Saturday, March 21, 2009

What People See -- in Surveys

An interesting Public Opinion Quarterly article examines how people "see" a questionnaire. They use eye-tracking hardware and software to examine, among other things, how respondents view a survey question and response alternatives (our fancy way of saying the various choices you're given online when asked to answer a survey question).

According to the authors, when all choices are visible, "respondents looked at the options near the top of the list longer than they looked at those at the bottom. In addition, they were more likely to choose the options at the top."

This neat study doesn't look specifically at political knowledge, so I'm going to extrapolate and ponder here just what this tendency might mean for respondents facing questions designed to tap their knowledge of politics and public affairs.

Could this introduce random or even systematic error into responses? Yes. Could this lower our estimation of people's actual knowledge? Probably. Should be put the "right" answer near the top so they can find it? I dunno, but my hunch is no.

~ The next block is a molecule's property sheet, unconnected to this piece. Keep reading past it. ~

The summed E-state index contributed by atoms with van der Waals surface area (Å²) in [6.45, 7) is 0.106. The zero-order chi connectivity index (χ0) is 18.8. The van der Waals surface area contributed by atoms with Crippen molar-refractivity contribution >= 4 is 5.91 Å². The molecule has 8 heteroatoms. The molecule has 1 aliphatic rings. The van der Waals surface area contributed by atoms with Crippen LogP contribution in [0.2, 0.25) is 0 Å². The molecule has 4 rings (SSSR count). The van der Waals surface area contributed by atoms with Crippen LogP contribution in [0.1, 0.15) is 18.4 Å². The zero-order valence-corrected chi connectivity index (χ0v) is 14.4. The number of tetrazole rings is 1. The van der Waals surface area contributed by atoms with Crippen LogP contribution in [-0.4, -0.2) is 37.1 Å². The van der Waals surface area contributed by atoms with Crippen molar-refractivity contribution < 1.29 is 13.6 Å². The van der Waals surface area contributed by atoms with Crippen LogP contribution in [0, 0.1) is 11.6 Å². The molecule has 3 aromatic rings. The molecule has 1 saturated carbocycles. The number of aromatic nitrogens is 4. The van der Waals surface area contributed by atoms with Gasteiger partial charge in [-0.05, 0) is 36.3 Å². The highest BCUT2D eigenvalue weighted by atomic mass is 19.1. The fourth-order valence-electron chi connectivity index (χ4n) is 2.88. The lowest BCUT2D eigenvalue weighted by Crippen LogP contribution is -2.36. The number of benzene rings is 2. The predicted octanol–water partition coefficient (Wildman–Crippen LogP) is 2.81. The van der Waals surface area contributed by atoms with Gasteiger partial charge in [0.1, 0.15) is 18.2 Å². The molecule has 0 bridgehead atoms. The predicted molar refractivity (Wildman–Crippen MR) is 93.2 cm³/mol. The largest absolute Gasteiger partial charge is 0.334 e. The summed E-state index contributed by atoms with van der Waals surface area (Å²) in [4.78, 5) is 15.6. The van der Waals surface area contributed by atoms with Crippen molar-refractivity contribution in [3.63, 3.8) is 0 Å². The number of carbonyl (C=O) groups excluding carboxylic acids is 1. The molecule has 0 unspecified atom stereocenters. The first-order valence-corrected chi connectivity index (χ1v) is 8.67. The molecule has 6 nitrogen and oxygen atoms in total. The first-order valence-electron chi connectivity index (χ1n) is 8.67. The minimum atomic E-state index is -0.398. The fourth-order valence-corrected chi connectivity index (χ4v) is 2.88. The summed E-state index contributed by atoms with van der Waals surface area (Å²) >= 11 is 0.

I'd love to see this approach used specifically on political knowledge questions and put the "correct" answer in different locations to see whether that matters. All students know that on multiple choice tests, if all else fails, choose "C" as your answer, so I wonder whether in survey items in which there is a "correct" response (versus just your attitude about some policy or issue) the respondents would be more likely to seek out that right answer. I think so, but it needs testing.

Unfortunately I don't own some eye-tracking gear. Sigh.

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